It's bad enough I'm being forced to watch the very dregs of television. My daughter makes me watch "Deadly Women," my wife forces "Teen Mom 2" down my throat and the boy inflicts the sheer hyperkinetic terror of "Adventure Time" and the derivative shlock of "The Cleveland Show" on my sensitive palate. I can deal with bad TV-I grew up in the '70s, so trust me: I've watched at least one episode of "Love Boat."
It's the pausing I can't take.
It takes my family three hours to watch "Hoarders." They turn a 30-second commercial into a 10-hour miniseries. I swear to God if they hit pause again, I'm going to throw the remote into the blender. My family are pause-aholics. There is no cure.
It's not just the pausing that sends me into a conniption, it's the implications. If I walk into the living room, the girl will hit pause until I sit down. Now this might sound like a conscientious act, but the glare on her face and the white-knuckling of the remote tell a different story. I'm a giant intrusion, a Godzilla attack on the Tokyo of her televisonary experience.
The boy is worse. For him, "Supernatural" is not divided into episodes but into lessons on the occult. His constant pausing to Google the names of demons and the titles of musty old tomes turns a 44-minute glorified Scooby Doo into a decalogue only an angry Russian ex-patriate philosopher could ever hope to finish.
My constant gasps of incredulity get me nowhere with these people. They are children of the future, and in the future, there is no such thing as continuity, and suspension of disbelief can be as fractured as the lives of the intolerable skanks they can't get enough of on "16 and Pregnant," "Animal Hoarders" and "I Used to Be Fat."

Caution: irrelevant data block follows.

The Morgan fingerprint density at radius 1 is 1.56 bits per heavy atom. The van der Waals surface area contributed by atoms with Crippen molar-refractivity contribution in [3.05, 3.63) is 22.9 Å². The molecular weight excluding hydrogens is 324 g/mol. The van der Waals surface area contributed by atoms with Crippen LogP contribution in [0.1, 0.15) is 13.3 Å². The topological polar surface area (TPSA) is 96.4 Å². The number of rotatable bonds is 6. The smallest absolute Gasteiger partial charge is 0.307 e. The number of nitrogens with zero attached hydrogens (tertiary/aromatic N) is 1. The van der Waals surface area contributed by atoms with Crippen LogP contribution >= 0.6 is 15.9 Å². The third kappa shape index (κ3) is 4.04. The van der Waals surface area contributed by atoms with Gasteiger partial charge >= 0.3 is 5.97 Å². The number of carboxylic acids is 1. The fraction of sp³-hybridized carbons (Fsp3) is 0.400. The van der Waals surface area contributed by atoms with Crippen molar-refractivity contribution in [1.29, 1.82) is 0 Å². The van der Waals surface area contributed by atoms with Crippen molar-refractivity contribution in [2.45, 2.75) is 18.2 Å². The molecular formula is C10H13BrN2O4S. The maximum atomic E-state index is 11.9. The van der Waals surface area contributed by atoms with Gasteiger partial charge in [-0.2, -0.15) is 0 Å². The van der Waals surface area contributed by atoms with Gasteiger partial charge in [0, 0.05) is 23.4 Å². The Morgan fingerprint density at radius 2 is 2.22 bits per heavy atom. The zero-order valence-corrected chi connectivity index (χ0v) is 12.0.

I tried to institute a no-pause clause but was met with jeers of protest. My daughter actually played-paused-played as she explained, "You're pause-play so old-pause-you think pause play-pause only come on bears and-pause-dogs-play." I tried to rattle off a snappy retort but she wouldn't give me the remote and just turned the volume up until I left the room.
It's insidious. We were driving to the store to get batteries for the remote, arguing about the fate of Egypt, when she tried to pause the radio to make a point. When it didn't work, she rolled her eyes as if the car was at fault for not coming with a pause button. It scares me because if she's my Star Trek Future baby, then her every complaint about my antediluvian tech is an indication of what kind of head-swiveling technology I'll be trying to figure out when I'm old. I cannot imagine the sheer incalculable death stats that will rack up when they can finally pause radio.
I'll just drive directly off a cliff and save myself the aggravation-although I'm sure, halfway down, the girl will pause me midair to ask me to get her a Coke on the way home.
Christopher lives in Chicago with his wife and kids and can also be found at deathbychildren.com.
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